Additionally, dismissal on res judicata grounds presents a question of law, which we review de novo. (Noble v. Draper (2008) 160 Cal.App.4th 1, 10.)
II. Res Judicata does Not Bar this Action
The parties devote much of their appellate briefs to arguing about primary right theory, privity, and due process notice to absent class members. BFRC in its respondent‟s brief focuses on the rule that the primary right, rather than the remedy, determines res judicata effect. However, we need not address all these points because, as we shall explain, the resolution of this appeal turns on the circumstance that the federal case in Florida ended with a consent decree in which BFRC agreed to reserve any damage claims for later litigation. This circumstance renders res judicata inapplicable to the damage claims now asserted under California‟s DPA.
The United States Supreme Court has recognized that, "State courts are generally free to develop their own rules for protecting against . . . the piecemeal resolution of disputes," as long as they do not interfere with fundamental federal rights. (Richards v. Jefferson County (1996) 517 U.S. 793, 797 [135 L.Ed.2d 76].) However, where a prior federal judgment was based on federal question jurisdiction, the preclusive effect of the prior judgment of a federal court is determined by federal law. (Limbach v. Hooven & Allison Co. (1984) 466 U.S. 353, 361-362 [80 L.Ed.2d 356]; Butcher v. Truck Ins. Exchange (2000) 77 Cal.App.4th 1442, 1452.) Where a prior federal judgment was based on diversity jurisdiction, the preclusive effect is subject to federal common law -- meaning the law of the state in which the federal court sits -- if the state law is compatible with federal interests. (Semtek Int'l Inc. v. Lockheed Martin Corp. (2001) 531 U.S. 497, 509 [149 L.Ed.2d 32]; Burdette v. Carrier Corp. (2008) 158 Cal.App.4th 1668, 1674.) Federal question jurisdiction is pursuant to title 28 of the United States Code, section 1331, which provides that district courts shall have original jurisdiction of all civil actions arising under the Constitution, laws, or treaties of the United States. Diversity jurisdiction under title 28 of the United States Code, section 1332, gives district courts original jurisdiction of civil actions where the matter in controversy exceeded $75,000 and is between citizens of different states.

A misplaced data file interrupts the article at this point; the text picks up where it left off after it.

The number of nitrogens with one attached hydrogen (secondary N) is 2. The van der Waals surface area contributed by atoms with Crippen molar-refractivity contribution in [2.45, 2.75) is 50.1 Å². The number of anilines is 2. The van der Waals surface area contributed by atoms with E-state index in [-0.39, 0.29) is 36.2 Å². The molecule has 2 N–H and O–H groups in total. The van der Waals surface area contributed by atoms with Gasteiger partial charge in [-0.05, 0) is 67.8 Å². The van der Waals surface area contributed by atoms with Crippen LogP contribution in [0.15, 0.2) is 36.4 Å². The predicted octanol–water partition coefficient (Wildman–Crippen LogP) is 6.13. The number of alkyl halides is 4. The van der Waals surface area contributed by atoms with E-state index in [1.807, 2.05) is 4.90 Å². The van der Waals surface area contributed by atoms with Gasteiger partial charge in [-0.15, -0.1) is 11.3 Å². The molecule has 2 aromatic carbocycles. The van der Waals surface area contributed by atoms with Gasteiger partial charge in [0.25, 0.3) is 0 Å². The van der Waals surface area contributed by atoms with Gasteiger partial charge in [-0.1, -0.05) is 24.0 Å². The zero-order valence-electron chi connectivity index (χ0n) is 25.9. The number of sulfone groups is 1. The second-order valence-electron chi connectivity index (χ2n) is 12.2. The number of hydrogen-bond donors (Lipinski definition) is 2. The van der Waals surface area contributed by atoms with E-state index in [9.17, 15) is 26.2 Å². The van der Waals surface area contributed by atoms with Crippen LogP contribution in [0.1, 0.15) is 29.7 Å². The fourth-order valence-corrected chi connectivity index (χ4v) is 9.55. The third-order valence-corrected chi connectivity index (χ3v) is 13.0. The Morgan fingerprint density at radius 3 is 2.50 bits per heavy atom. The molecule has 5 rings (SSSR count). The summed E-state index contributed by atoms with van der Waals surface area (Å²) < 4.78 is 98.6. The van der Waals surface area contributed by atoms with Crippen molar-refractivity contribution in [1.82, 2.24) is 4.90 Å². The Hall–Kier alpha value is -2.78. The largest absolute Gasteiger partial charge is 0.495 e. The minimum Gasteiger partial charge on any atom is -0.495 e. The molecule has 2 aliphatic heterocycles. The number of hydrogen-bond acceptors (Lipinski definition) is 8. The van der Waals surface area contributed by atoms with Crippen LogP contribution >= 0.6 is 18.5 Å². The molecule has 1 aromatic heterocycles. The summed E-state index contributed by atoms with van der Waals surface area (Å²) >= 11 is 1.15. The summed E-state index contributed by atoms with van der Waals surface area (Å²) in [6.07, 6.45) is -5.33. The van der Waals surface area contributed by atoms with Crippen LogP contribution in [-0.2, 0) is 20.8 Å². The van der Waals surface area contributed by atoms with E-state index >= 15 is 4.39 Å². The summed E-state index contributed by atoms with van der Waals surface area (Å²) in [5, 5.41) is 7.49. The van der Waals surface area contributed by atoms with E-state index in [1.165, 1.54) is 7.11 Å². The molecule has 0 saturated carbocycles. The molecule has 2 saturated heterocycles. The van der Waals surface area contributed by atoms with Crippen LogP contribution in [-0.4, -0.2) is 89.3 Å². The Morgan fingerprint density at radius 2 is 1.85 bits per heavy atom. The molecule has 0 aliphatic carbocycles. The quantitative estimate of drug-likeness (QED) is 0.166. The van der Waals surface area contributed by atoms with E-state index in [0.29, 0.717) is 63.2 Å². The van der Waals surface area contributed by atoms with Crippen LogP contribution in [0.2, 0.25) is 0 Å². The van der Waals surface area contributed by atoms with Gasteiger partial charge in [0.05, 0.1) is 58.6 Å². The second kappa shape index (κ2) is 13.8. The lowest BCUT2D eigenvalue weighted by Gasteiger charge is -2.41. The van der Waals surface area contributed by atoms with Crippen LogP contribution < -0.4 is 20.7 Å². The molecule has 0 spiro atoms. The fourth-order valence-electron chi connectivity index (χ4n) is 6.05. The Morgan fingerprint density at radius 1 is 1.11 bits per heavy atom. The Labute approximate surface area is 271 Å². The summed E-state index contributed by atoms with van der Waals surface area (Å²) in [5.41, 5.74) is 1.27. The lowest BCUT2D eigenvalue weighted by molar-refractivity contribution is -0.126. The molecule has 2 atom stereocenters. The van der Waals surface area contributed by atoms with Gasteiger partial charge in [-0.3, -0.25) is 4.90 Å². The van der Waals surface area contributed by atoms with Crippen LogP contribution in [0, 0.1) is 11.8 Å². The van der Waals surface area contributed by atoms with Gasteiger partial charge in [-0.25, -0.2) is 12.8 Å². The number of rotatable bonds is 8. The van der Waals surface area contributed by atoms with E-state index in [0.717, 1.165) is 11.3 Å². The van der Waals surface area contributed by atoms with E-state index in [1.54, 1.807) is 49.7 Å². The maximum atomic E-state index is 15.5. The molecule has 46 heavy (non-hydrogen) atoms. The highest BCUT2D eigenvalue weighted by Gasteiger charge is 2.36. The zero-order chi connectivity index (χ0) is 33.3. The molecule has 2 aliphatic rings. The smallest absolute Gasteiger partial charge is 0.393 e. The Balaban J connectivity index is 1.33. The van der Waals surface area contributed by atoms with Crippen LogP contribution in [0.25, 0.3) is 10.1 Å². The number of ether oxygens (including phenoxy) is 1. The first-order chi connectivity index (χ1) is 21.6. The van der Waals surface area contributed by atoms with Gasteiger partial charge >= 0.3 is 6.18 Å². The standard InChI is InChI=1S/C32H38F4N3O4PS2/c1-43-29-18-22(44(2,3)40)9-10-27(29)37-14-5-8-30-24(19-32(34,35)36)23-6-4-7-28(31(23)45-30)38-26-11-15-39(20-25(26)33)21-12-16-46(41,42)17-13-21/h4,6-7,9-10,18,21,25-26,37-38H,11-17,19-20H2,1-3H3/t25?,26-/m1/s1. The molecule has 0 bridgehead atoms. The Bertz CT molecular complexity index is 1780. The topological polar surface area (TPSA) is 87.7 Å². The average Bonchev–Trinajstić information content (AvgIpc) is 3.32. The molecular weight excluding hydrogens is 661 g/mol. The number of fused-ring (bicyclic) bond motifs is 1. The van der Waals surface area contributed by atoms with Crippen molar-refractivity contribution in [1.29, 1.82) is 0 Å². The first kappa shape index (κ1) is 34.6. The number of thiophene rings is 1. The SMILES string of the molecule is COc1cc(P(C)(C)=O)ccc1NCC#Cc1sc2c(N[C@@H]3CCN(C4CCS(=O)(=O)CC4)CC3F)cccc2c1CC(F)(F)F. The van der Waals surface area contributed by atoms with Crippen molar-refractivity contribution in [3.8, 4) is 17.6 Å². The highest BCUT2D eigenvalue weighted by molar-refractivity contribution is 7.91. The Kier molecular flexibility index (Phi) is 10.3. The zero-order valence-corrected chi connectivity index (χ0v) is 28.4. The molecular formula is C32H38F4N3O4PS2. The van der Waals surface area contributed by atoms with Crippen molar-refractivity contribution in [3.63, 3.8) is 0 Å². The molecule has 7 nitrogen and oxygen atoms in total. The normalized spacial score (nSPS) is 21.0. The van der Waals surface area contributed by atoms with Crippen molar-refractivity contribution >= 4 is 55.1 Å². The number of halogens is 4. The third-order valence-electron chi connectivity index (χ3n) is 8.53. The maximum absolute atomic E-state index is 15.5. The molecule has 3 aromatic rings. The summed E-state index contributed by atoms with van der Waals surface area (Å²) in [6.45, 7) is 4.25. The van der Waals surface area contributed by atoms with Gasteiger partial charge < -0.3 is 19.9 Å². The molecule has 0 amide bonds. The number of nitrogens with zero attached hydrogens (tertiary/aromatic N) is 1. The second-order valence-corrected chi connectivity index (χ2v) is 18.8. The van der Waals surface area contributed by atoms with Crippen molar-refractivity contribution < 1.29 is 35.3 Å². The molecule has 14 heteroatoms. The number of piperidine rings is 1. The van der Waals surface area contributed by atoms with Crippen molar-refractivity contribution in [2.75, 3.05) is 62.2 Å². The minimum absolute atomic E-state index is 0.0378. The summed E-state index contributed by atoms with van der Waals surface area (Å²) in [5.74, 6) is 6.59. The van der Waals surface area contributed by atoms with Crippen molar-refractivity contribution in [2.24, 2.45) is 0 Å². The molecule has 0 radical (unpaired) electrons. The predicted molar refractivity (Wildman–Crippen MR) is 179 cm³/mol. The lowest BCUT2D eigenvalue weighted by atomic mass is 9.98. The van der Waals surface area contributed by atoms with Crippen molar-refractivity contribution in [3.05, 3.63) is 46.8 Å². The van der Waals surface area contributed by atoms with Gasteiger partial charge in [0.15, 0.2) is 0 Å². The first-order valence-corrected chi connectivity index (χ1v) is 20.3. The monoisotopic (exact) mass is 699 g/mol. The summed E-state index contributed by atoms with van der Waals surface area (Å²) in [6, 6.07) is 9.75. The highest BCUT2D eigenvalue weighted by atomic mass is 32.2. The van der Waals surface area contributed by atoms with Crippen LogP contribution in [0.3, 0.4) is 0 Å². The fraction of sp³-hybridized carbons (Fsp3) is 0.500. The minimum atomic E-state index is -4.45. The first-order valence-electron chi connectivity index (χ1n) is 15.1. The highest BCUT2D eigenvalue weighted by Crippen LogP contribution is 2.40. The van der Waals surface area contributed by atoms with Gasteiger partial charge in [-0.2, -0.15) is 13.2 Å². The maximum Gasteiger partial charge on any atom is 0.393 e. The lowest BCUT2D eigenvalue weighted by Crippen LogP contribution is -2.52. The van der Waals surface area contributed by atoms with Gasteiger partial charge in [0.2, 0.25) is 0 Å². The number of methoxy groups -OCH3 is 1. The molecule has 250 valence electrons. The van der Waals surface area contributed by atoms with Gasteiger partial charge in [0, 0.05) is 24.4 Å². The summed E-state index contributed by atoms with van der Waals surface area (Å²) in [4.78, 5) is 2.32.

Here, the complaint from the federal case in Florida was not part of the record on appeal, and the record did not disclose the basis of jurisdiction for the complaint filed in Florida. On our own motion, we have obtained and, with appropriate notice to the parties, take judicial notice of the complaint filed in the United States District Court, Southern District of Florida -- American Disability Association, Inc. v. BFS Retail and Commercial Operations, LLC, No. 01-6529, supra. (Evid. Code, §§ 452, 459.) That federal complaint was based on federal question jurisdiction (28 U.S.C. § 1331), not diversity jurisdiction (28 U.S.C. § 1332).
Thus, we look to the preclusive effect under federal law, though we observe federal law is consistent with California law in this case.*fn5
Under federal and California law, res judicata generally precludes parties or their privies from litigating in a second lawsuit issues that were or could have been litigated in a prior suit. (Rivet v. Regions Bank (1998) 522 U.S. 470, 476 [139 L.Ed.2d 912] [case brought in Louisiana state court was improperly removed to federal court, where basis for removal was defendants‟ assertion that action was precluded by prior federal court orders]; Mycogen Corp. v. Monsanto Co., supra, 28 Cal.4th 888, 896-897, 904.)